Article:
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Expulsion is the most serious form of disciplinary action that can be taken against a Member of Congress. [ clarification needed ]The United States Constitution (Article I, Section 5, Clause 2) provides that "Each House [of Congress] may determine the Rules of its proceedings, punish its members for disorderly behavior, and, with the concurrence of two-thirds, expel a member." The processes for expulsion differ somewhat between the House of Representatives and the Senate.
Censure, a less severe form of disciplinary action, is an official sanction of a member. It does not remove a member from office.
Presently, the disciplinary process begins when a resolution to expel or censure a Member is referred to the appropriate committee. In the House, this is the Committee on Standards of Official Conduct (House Ethics Committee); in the Senate, this is the Select Committee on Ethics (Senate Ethics Committee).
The committee may then ask other Representatives or Senators to come forward with complaints about the Member under consideration or may initiate an investigation into the Member's actions. Sometimes Members may refer a resolution calling for an investigation into a particular Member or matter that may lead to the recommendation of expulsion or censure.
Rule XI (Procedures of committees and unfinished business) of the Rules of the House of Representatives states that the Committee on Standards of Official Conduct can investigate allegations that a Member violated "any law, rule, regulation, or other standard of conduct applicable to the conduct of such Member ... in the performance of his duties or the discharge of his responsibilities". The Senate Select Committee on Ethics has the same jurisdiction. The committee may then report back to their whole chamber as to its findings and recommendations for further actions.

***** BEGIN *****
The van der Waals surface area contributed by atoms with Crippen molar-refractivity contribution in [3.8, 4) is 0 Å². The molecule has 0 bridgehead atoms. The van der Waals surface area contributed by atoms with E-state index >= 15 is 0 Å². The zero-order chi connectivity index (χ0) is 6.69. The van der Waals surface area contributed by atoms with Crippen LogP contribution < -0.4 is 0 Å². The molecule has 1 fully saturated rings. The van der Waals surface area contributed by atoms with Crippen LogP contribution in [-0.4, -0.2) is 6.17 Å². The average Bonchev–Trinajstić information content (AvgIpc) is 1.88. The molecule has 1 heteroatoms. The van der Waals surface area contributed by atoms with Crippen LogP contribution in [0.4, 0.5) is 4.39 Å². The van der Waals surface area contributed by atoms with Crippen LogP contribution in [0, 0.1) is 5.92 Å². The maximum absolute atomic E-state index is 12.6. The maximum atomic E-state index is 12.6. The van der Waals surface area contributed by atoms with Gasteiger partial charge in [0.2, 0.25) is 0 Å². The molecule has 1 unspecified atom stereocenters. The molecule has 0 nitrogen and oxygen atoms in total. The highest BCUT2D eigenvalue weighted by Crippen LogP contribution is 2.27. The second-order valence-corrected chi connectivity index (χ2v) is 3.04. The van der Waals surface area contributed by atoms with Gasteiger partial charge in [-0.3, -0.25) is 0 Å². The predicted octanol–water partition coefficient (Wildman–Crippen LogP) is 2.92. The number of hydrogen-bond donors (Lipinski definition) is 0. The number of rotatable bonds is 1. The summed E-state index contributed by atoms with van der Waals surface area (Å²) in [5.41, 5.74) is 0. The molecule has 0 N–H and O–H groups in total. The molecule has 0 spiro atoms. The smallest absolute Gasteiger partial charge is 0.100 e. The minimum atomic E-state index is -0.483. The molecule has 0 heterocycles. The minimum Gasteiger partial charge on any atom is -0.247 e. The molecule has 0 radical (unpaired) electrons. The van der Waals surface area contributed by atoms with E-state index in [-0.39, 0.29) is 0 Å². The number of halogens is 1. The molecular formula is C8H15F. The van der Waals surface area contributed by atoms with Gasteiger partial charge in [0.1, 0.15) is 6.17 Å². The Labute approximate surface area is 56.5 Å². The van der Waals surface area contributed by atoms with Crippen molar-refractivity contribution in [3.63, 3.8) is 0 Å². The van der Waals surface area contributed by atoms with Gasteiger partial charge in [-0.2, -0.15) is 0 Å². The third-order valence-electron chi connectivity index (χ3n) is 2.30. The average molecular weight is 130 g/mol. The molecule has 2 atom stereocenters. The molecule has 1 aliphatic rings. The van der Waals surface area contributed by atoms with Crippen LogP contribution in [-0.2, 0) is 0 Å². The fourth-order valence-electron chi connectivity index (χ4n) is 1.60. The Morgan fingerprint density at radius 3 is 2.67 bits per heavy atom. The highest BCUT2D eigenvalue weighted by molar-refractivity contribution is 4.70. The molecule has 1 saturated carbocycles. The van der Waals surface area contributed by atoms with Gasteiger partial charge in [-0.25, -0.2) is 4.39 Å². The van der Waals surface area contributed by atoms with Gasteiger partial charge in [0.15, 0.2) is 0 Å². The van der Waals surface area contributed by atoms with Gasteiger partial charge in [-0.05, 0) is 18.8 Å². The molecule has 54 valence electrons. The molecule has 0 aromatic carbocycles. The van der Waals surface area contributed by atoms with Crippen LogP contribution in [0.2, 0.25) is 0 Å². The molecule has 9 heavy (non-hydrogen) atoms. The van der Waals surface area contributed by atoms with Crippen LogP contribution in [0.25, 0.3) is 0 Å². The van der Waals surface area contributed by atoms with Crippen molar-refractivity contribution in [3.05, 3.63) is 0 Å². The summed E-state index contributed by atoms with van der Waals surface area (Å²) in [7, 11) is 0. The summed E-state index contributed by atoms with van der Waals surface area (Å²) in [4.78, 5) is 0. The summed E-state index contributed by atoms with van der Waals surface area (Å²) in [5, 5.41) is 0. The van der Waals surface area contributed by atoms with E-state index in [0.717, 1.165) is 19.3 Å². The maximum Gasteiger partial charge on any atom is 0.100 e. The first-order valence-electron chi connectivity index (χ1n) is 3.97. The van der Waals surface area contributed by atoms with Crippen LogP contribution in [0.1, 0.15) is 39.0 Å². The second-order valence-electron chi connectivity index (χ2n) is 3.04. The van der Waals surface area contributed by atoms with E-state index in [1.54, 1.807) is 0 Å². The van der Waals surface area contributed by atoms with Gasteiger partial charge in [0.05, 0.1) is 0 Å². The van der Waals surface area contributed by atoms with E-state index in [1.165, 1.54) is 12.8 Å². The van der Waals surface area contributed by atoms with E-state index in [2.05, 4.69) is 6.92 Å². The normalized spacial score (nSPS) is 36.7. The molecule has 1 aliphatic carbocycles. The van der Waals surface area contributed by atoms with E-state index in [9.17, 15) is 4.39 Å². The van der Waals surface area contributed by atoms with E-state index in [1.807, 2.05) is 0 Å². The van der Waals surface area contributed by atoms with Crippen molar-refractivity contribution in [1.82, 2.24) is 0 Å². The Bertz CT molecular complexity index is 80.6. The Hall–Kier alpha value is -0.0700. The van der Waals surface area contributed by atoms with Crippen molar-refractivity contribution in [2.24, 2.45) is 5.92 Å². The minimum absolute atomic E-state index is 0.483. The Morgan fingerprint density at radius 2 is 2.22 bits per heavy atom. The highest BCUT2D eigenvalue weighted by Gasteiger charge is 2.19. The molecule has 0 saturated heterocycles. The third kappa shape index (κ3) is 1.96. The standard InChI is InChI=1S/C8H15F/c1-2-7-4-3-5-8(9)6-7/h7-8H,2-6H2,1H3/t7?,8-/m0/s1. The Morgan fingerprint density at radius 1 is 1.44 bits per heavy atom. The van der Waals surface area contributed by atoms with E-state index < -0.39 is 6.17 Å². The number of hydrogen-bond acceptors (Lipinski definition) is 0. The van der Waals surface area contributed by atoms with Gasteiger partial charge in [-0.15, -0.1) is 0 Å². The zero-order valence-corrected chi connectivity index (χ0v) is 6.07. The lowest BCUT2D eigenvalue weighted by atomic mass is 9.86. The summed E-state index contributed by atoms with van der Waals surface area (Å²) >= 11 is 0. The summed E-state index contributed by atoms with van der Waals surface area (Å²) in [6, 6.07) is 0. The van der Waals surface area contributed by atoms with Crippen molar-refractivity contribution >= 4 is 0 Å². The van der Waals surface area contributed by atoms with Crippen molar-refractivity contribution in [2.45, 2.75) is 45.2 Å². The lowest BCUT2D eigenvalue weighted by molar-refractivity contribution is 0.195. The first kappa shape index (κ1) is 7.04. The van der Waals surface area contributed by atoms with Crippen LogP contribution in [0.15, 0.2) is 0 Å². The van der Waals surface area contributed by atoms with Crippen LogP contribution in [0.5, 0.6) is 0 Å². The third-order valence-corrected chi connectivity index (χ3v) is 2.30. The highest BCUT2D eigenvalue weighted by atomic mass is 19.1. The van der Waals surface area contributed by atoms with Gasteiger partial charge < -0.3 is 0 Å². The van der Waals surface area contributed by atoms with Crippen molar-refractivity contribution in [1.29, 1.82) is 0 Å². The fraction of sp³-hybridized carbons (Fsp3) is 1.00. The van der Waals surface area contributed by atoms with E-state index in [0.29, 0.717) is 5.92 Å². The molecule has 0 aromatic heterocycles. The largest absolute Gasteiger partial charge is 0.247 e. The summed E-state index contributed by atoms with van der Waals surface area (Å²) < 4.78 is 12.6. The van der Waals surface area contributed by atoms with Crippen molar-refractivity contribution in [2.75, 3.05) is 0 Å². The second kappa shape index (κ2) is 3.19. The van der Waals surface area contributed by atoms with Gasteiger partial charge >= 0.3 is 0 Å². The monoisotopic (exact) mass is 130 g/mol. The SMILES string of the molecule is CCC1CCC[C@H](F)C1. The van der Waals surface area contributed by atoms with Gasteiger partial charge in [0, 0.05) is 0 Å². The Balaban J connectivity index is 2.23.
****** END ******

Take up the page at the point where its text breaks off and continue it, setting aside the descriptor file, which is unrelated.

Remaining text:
When an investigation is launched by either committee, an investigatory subcommittee will be formed. Once the investigatory subcommittee has collected evidence, talked to witnesses, and held an adjudicatory hearing, it will vote on whether the Member is found to have committed the specific actions and then will vote on recommendations. If expulsion is the recommendation then the subcommittee's report will be referred to the full House of Representatives or Senate where Members may vote to accept, reject, or alter the report's recommendation. Voting to expel requires the concurrence of two-thirds of the members. This is set out in Article 1, Section 5, Clause 2 of the United States Constitution.
In the entire history of the United States Congress, 20 Members have been expelled: 15 from the Senate and 5 from the House of Representatives (of those, one member's expulsion, Senator William K. Sebastian of Arkansas, was posthumously reversed). Censure has been a much more common form of disciplinary action in Congress over the years, as it requires a much lower threshold of votes to impose.
17 of the 20 were expelled for supporting the Confederate rebellion in 1861 and 1862, namely fourteen senators (including former Vice President, 1860 presidential candidate and Kentucky Senator John C. Breckinridge, Trusten Polk, Waldo P. Johnson and Jesse D. Bright) and three representatives (John Bullock Clark and John William Reid of Missouri and Henry Cornelius Burnett of Kentucky).
The other three expulsions were:
There have been numerous other attempts to expel members of Congress. In many of those instances members under serious threat of expulsion resigned, including:
There were other instances in which investigations were brought, but the defendants were exonerated, expulsion was rejected, insufficient evidence was found, or the member's term expired:
Abscam was an FBI sting operation in the late 1970s and early 1980s that led to the convictions of seven members of the United States Congress, among others. The two-year investigation initially targeted trafficking in stolen property and corruption of prominent businessmen, but later evolved into a public corruption investigation. The FBI was aided by the Justice Department and a convicted con-man in videotaping politicians accepting bribes from a fictitious Arabian company in return for various political favors.